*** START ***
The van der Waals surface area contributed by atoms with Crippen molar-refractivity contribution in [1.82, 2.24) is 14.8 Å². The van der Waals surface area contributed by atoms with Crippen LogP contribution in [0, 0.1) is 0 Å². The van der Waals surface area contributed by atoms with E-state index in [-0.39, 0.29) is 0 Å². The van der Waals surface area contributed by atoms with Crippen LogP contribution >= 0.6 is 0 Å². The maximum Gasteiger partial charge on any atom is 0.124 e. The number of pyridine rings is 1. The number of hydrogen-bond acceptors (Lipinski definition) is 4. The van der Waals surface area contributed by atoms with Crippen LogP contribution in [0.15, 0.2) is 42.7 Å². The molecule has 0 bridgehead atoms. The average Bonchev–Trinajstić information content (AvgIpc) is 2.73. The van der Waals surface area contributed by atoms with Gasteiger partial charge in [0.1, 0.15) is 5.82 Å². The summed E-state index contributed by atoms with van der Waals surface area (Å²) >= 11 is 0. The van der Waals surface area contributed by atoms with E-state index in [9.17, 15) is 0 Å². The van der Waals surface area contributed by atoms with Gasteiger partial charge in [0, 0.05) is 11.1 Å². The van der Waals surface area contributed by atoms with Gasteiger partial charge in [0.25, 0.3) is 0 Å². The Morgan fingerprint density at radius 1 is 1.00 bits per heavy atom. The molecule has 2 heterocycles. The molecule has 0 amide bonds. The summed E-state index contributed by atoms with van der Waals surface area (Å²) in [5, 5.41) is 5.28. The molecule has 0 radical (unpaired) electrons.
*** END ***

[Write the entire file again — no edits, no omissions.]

The van der Waals surface area contributed by atoms with Crippen molar-refractivity contribution in [1.82, 2.24) is 14.8 Å². The van der Waals surface area contributed by atoms with Crippen LogP contribution in [0, 0.1) is 0 Å². The van der Waals surface area contributed by atoms with E-state index in [-0.39, 0.29) is 0 Å². The van der Waals surface area contributed by atoms with Crippen LogP contribution >= 0.6 is 0 Å². The maximum Gasteiger partial charge on any atom is 0.124 e. The number of pyridine rings is 1. The number of hydrogen-bond acceptors (Lipinski definition) is 4. The van der Waals surface area contributed by atoms with Crippen LogP contribution in [0.15, 0.2) is 42.7 Å². The molecule has 0 bridgehead atoms. The average Bonchev–Trinajstić information content (AvgIpc) is 2.73. The van der Waals surface area contributed by atoms with Gasteiger partial charge in [0.1, 0.15) is 5.82 Å². The summed E-state index contributed by atoms with van der Waals surface area (Å²) >= 11 is 0. The van der Waals surface area contributed by atoms with E-state index in [9.17, 15) is 0 Å². The van der Waals surface area contributed by atoms with Gasteiger partial charge in [0, 0.05) is 11.1 Å². The van der Waals surface area contributed by atoms with Gasteiger partial charge in [0.25, 0.3) is 0 Å². The Morgan fingerprint density at radius 1 is 1.00 bits per heavy atom. The molecule has 2 heterocycles. The molecule has 0 amide bonds. The summed E-state index contributed by atoms with van der Waals surface area (Å²) in [5, 5.41) is 5.28. The molecule has 0 radical (unpaired) electrons.